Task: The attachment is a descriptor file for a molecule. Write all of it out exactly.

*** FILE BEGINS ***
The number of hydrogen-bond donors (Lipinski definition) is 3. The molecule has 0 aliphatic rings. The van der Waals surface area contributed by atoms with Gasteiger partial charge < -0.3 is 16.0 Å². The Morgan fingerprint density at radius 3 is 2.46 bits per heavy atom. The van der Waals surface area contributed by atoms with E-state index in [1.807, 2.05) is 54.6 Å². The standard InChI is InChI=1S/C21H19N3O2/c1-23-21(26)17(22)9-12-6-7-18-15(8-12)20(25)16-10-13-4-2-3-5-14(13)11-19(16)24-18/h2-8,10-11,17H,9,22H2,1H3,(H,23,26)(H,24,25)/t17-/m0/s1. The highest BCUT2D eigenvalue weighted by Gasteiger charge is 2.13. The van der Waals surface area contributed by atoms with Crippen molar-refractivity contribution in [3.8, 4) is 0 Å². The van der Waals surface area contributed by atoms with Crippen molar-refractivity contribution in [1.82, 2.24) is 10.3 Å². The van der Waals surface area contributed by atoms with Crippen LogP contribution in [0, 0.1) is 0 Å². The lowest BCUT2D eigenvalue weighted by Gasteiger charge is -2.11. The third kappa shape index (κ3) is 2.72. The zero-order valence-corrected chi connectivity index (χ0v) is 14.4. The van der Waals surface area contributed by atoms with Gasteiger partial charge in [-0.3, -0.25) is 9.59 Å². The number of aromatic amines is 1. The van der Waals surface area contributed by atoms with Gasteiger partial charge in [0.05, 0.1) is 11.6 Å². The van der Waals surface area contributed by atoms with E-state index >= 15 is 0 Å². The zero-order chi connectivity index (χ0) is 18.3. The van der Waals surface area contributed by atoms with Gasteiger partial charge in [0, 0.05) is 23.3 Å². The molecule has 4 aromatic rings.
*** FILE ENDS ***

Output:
The number of hydrogen-bond donors (Lipinski definition) is 3. The molecule has 0 aliphatic rings. The van der Waals surface area contributed by atoms with Gasteiger partial charge < -0.3 is 16.0 Å². The Morgan fingerprint density at radius 3 is 2.46 bits per heavy atom. The van der Waals surface area contributed by atoms with E-state index in [1.807, 2.05) is 54.6 Å². The standard InChI is InChI=1S/C21H19N3O2/c1-23-21(26)17(22)9-12-6-7-18-15(8-12)20(25)16-10-13-4-2-3-5-14(13)11-19(16)24-18/h2-8,10-11,17H,9,22H2,1H3,(H,23,26)(H,24,25)/t17-/m0/s1. The highest BCUT2D eigenvalue weighted by Gasteiger charge is 2.13. The van der Waals surface area contributed by atoms with Crippen molar-refractivity contribution in [3.8, 4) is 0 Å². The van der Waals surface area contributed by atoms with Crippen molar-refractivity contribution in [1.82, 2.24) is 10.3 Å². The van der Waals surface area contributed by atoms with Crippen LogP contribution in [0, 0.1) is 0 Å². The lowest BCUT2D eigenvalue weighted by Gasteiger charge is -2.11. The third kappa shape index (κ3) is 2.72. The zero-order valence-corrected chi connectivity index (χ0v) is 14.4. The van der Waals surface area contributed by atoms with Gasteiger partial charge in [-0.3, -0.25) is 9.59 Å². The number of aromatic amines is 1. The van der Waals surface area contributed by atoms with Gasteiger partial charge in [0.05, 0.1) is 11.6 Å². The van der Waals surface area contributed by atoms with E-state index >= 15 is 0 Å². The zero-order chi connectivity index (χ0) is 18.3. The van der Waals surface area contributed by atoms with Gasteiger partial charge in [0, 0.05) is 23.3 Å². The molecule has 4 aromatic rings.